1958 Morris Minor Woody Wagon: ‘The Traveler’

Steve Dubey grew up in the Southern California surfing culture back in the 1960s, so it was only natural that a car-loving surfer would want a woody — the perfect surf wagon. On a trip to California in 1995, he finally stumbled upon the car of his dreams in Pasadena, Calif.

The previous owner had done a lot of mechanical work on the 1958 Morris Traveler and then let it sit a few years. It was a rust-free car, so Dubey bought it and shipped it to Kaua‘i, where it fit right in with the surfing culture. Like many people on Kaua‘i, the Morris has genes from different countries, cultures and ethnicities. Several times this little classic has been in Kaua‘i fashion photo shoots.

Since he brought the car to Kaua‘i, Dubey, who for 31 years has been licensed as both a naturopathic physician and an acupuncturist on the island, has replaced all the wood and rubber on the vehicle. The car also received a fresh coat of paint with the assistance of Peter from Pete’s Classic Car. The color was a bit of a mistake; instead of British Racing Green, it turned out more like John Deere Green. It still looks good, although a 6-year-old once asked Dubey, “Is this the car that Goofy drove in the cartoons?”

Morris Minor cars were made in England from 1948 to 1971 and provided a bit of competition for Volkswagen. Both were similar in size, power (or lack thereof), price and appearance. The major difference was the placement of the engine; Morris engines were up front under the hood, while VW Beetle engines were in the rear. Like early Volkswagens, Morris Minors did not change body styles from year to year, so the doors, hoods and fenders are interchangeable on the sedan, convertible or Woody Wagon, also called the “Traveler.”

Because the Morris was considered very under-powered, many owners installed engines from an MG or Datsun, and added disc brakes from an Austin-Healey Sprite or MG Midget. That’s what Dubey’s woody has, a 1500 c.c. four-cylinder engine from a 1979 Datsun B210, and disc brakes. It’s a mix of British and Japanese that makes it “multi-ethnic.”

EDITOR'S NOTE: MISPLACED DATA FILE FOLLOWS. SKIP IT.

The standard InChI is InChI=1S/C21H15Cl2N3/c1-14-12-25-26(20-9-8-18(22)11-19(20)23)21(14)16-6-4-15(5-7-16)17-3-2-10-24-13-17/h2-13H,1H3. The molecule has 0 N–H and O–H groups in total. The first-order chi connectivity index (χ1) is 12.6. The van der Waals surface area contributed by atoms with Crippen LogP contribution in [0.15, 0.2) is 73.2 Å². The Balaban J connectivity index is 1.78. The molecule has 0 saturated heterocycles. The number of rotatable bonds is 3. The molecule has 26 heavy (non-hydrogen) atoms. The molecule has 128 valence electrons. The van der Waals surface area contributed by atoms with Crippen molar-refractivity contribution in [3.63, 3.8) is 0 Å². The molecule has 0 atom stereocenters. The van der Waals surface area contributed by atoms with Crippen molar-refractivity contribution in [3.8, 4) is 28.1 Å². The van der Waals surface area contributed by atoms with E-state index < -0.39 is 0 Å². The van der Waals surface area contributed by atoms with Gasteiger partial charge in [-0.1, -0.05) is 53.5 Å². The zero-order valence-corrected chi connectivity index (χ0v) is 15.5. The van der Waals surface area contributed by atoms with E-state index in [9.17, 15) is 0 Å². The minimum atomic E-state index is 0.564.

This model of Morris is interesting in that the entire upper rear two-thirds of the car is wood-framed, and the rear roof is a separate aluminum piece. The rear doors are completely wood-framed and paneled, and it is all solid ash — no laminates or plywood were utilized. The rear fenders are fastened to the rear (wood) side frames. It has the classic lines of the cars built in the late ‘40s and ‘50s, with styling echoed in the Chrysler PT Cruiser and other modern, hip-looking, retro-styled autos.

The addition of the larger Datsun engine and a five-speed transmission made the woody a modern “freeway flyer” — a necessity in Southern California. The engine has custom headers and a Weber carburetor. Underneath, there are front disc brakes, an MG rear differential, upgraded shocks and an anti-sway bar. The stock four-inch-wide rims were widened to accommodate standard size tires, rather than the rare and expensive little tires that were standard. The end result is a powerful, fast little woody that handles like a sports car.

Twice, Kaua‘i residents have offered Dubey an aging Morris Minor woody that was just sitting and rusting away. One such Morris was found in a shed in the middle of a Moloa’a papaya field, surrounded by jungle. The backhoe operator hired to clear the jungle found it, called Dubey and invited him to take a look. It had been sitting for at least 15 years, but had some very useable parts. Dubey loaded it onto a friend’s tractor-trailer and took it home. Several years later, the “found” woody was the subject of his daughter’s photo project when the vines grew through the windows.

Some old car enthusiasts enjoy the hunt, and Dubey feels it is time to look for another woody. Thus, his 1958 Morris Minor “Traveler,” valued at $14,500, is up for sale, along with a lot of spare parts. It makes a great daily driver, Sunday surf wagon or a hot window dressing for someone’s surf shop.

• Wheels in Motion is a weekly feature showcasing interesting island vehicles and the people who own them. Email wheels@thegardenisland.com to suggest a vehicle that should be featured.

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